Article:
Then, even more startling news from Makler: “His wife will pick him up. Mohammed’s wife is an Israeli Arab, and due to Israeli rules prohibiting family reunions, they must live separately.”

Makler explains that while Azis’ wife is a Palestinian citizen of Israel, HE lives in the West Bank and is not allowed to enter Israel without a special permit. So usually, his wife and children come to him.

“This will be the first time in twenty years that Mohammed visits his wife and children in Israel ‘proper’, Makler adds, with no further context or explanation.

Israel has never allowed Mr. Aziz to visit a beach only 40 kilometres from his house, while Israeli settlers who live near him can do so easily and legally.

In forty seconds, Makler has revealed a handful of facts that may astonish CBC listeners who don’t follow news from the region: Israel won’t let this Palestinian school principal live with his wife and kids? They can visit him in the West Bank at Beit Liqya, but this is the first time in twenty years he gets to visit them? Beit Liqya is just forty kilometers as the crow flies away from Jaffa and the beach but Mohammed has never been allowed to go for a dip?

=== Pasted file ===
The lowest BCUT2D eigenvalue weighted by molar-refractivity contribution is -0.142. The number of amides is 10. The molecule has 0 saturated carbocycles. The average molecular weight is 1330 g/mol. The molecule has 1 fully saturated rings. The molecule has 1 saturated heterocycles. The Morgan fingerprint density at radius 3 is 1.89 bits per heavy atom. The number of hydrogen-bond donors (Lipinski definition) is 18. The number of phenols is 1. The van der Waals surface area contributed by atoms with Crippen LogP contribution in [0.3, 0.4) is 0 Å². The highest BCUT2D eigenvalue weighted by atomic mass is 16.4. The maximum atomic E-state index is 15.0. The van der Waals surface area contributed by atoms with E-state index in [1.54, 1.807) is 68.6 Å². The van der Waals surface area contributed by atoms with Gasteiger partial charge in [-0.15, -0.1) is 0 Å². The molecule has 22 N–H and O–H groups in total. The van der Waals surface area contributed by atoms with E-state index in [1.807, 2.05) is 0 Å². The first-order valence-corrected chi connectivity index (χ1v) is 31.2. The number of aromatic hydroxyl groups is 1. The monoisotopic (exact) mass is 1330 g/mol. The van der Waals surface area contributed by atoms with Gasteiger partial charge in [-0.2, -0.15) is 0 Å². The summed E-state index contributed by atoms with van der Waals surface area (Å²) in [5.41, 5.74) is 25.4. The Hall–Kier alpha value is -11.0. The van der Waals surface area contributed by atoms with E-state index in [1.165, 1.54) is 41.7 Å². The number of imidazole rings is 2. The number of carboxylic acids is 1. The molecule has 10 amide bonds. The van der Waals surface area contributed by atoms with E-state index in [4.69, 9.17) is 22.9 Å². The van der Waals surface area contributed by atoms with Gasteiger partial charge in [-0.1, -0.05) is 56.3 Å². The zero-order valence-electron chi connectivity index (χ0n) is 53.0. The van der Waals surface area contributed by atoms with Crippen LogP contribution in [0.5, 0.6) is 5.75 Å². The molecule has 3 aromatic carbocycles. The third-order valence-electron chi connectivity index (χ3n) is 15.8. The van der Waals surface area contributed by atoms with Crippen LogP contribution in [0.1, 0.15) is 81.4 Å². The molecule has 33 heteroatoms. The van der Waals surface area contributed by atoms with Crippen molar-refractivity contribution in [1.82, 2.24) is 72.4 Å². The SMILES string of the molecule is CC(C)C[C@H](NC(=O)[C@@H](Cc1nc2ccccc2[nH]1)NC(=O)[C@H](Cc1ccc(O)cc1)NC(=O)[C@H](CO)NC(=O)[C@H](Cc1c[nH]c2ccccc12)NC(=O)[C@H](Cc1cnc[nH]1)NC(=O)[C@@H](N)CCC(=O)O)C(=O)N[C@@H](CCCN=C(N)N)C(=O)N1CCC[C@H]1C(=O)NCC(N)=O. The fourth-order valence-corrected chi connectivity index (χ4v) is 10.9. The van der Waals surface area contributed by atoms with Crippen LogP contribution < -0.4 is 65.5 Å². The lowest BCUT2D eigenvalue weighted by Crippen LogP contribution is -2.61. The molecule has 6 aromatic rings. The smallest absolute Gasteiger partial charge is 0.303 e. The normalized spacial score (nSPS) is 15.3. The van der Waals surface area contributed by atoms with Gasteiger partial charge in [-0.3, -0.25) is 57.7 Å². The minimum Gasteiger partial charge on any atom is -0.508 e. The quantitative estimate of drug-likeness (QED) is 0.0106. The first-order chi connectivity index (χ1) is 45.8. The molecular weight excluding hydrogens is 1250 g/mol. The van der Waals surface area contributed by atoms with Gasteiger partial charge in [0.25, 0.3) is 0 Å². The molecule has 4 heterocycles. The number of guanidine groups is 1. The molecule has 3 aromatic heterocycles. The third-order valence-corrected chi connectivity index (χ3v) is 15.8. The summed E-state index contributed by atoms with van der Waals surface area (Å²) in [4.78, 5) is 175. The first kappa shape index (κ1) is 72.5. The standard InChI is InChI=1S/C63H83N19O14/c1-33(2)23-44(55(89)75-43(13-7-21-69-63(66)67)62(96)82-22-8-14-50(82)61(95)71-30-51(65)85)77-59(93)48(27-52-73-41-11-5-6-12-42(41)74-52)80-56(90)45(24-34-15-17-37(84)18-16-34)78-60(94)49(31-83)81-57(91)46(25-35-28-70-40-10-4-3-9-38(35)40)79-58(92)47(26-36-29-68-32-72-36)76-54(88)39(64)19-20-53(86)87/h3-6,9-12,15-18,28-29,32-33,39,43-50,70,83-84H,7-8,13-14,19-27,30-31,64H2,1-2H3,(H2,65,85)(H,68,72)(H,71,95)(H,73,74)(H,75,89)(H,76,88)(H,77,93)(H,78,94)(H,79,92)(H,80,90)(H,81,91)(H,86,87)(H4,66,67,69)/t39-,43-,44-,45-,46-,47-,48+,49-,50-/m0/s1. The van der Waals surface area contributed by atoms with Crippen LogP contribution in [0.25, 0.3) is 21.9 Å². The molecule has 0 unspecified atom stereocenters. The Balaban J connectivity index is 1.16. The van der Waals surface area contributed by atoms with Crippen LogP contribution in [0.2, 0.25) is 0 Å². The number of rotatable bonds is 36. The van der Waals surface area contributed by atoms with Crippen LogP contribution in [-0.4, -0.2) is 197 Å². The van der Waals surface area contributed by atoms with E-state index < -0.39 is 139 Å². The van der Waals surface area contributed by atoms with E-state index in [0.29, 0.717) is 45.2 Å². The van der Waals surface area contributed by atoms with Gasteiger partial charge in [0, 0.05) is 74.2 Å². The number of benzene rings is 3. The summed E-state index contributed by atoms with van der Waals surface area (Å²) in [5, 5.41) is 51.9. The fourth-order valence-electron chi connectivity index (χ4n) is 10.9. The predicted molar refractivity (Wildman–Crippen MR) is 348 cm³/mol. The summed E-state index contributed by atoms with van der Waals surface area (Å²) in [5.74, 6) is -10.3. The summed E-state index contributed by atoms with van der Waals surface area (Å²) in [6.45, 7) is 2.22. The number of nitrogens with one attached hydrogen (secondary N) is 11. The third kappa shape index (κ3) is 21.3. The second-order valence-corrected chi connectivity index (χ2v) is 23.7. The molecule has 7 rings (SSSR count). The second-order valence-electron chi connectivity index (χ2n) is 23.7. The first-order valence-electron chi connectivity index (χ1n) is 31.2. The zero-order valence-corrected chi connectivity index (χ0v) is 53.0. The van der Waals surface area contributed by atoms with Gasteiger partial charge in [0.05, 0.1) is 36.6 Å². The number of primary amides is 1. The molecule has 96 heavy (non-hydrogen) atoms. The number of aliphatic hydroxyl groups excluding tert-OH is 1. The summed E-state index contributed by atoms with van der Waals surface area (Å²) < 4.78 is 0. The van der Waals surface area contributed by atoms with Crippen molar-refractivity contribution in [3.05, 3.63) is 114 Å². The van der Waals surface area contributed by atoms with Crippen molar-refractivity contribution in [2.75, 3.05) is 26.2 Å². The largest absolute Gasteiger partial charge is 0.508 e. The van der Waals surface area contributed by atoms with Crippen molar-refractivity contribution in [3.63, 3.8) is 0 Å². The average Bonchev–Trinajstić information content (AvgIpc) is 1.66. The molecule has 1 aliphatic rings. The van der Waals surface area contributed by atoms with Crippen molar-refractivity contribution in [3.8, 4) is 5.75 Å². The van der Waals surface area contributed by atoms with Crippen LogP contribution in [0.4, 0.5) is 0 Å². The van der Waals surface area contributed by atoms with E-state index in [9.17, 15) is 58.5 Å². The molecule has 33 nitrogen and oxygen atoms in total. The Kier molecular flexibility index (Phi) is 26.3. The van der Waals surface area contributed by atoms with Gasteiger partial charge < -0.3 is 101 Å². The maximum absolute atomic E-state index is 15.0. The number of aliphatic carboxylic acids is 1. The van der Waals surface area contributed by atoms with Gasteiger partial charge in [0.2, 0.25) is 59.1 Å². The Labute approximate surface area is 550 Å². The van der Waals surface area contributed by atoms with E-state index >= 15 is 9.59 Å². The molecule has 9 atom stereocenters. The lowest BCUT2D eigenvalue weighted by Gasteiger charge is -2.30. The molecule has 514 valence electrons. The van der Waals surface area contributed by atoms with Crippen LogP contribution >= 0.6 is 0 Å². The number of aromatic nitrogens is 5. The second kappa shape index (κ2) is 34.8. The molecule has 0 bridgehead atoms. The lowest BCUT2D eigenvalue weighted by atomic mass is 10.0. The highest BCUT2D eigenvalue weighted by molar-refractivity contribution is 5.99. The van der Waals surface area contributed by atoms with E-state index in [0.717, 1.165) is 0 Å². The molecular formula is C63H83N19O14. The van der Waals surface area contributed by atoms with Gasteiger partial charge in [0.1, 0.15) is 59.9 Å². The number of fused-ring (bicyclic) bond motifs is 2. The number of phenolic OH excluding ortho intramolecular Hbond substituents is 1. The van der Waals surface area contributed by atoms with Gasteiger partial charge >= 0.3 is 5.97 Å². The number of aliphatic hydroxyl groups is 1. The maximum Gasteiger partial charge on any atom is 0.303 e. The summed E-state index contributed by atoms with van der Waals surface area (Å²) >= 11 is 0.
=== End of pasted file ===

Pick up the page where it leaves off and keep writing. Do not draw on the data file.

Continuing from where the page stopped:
Ms. Makler’s script doesn’t mention that Jewish settlers who live only ten kilometers north of Mohammed’s house, have always been free to zip across the chemerical “Green Line” every day without problem. It’s just an hour’s drive to the beach on a hot day.

Nor does Ms. Makler reveal that, when Palestinian refugees living in the West Bank slip through the hole in the wall, risking arrest and detention, they’re really just returning to what they consider home, after seventy years of forced expulsion from Israel.